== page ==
News / Science & Technology

Google Technology Powers Online Effort to Catch World's Forest Killers

Online Watchdog Allows for Real-Time Forest Protectioni
X
February 26, 2014 8:35 PM
The world's trees is disappearing at an alarming rate - 2.5 million square kilometers since 2000 - or the equivalent of 50 soccer fields a minute. VOA’s Rosanne Skirble reports a powerful forest management computer tool has been designed to access reliable real time information to stem those losses and target criminal activity.
Online Watchdog Allows for Real-Time Forest Protection
Rosanne Skirble
A powerful new online forest monitoring system is the latest tool in the fight against deforestation.

The world's tree cover is disappearing at an alarming rate - 2.5 million square kilometers since 2000, the equivalent of 50 football [soccer] fields every minute of every day - because of fire, illegal logging and land gobbled up by farms, mining and oil operations. By the time these activities are discovered, it is often too late to do anything about them, much less determine who is at fault.

Enter Global Forest Watch, created by the World Resources Institute and 40 partner groups. WRI president Andrew Steer says it's a game changer.

“It is possible to bring for the first time ever really, real-time data at a very local level to everybody in the world," he said. "And that is what Global Forest Watch is all about.”
This Sept. 15, 2009 file photo shows a deforested area near Novo Progresso in Brazil's northern state of Para.Deforestation in the tropics is increasing by 2,000 square kilometers a year with half that loss in Brazil and Indonesia.This Sept. 15, 2009 file photo shows a deforested area near Novo Progresso in Brazil's northern state of Para.Deforestation in the tropics is increasing by 2,000 square kilometers a year with half that loss in Brazil and Indonesia.
The program embeds key information into high resolution satellite images in a simple-to-use interactive website, says WRI’s Nigel Sizer, who heads the initiative.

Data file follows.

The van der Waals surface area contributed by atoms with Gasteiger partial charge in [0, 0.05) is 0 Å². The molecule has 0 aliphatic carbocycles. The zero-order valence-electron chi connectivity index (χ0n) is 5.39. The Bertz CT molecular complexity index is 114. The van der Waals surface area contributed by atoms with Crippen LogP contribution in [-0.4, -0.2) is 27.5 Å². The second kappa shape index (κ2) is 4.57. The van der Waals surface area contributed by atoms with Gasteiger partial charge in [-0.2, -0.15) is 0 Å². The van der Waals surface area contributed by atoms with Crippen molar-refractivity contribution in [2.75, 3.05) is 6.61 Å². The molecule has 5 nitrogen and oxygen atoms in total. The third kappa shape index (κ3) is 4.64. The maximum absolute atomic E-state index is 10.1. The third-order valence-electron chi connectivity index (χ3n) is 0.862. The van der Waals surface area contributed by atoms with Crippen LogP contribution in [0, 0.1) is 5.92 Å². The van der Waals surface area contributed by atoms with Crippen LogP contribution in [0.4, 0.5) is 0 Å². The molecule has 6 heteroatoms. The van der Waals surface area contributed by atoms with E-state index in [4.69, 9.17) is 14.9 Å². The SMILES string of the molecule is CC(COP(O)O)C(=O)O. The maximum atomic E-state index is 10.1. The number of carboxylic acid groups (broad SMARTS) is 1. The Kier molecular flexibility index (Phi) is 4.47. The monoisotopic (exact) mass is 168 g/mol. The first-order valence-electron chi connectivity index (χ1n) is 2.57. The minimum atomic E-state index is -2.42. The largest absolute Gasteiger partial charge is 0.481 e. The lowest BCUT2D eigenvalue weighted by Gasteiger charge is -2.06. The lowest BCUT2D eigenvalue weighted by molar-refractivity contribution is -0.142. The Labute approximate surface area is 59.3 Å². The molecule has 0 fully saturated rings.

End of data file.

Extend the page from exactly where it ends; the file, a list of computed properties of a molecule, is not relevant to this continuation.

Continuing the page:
“If you can use a Google map to find a friend’s house, then you can use Global Forest Watch to understand what is happening to forests in your community, across your country or even on the other side of the world and then take action,” Sizer said.

Mapping supply chains

Deforestation in the tropics is increasing by about 2,000 square kilometers a year according to WRI, with half that loss in Brazil and Indonesia.

Sizer says Global Forest Watch can help slow that down.

“It allows the government to focus their enforcement efforts in areas where illegal forest clearing is taking place," he said.
The border between Malaysia and Indonesia stands out in the Landsat-based map of forest disturbance. Red pixels represent forest loss between 2000 and 2012.The border between Malaysia and Indonesia stands out in the Landsat-based map of forest disturbance. Red pixels represent forest loss between 2000 and 2012.
International companies like Nestles and Unilever have pledged not use raw materials for their products that contribute to deforestion.

"They are saying, 'We are going to use Global Forest Watch so that we know which of our suppliers are doing a good job and which ones are doing a bad job,'" Sizer said.

NASA has been collecting high-resolution satellite images of the earth since 1973, and when it made the archive public in 2008, it gave scientists the ability to assess changes in the Earth's landscape.

For Global Forest Watch, Google deployed the computing power of its Earth Engine technology to turn the latest 12 years of data into an interactive map, easily available to everyone everywhere. What would have taken a single computer 15 years, took Google just a couple of days.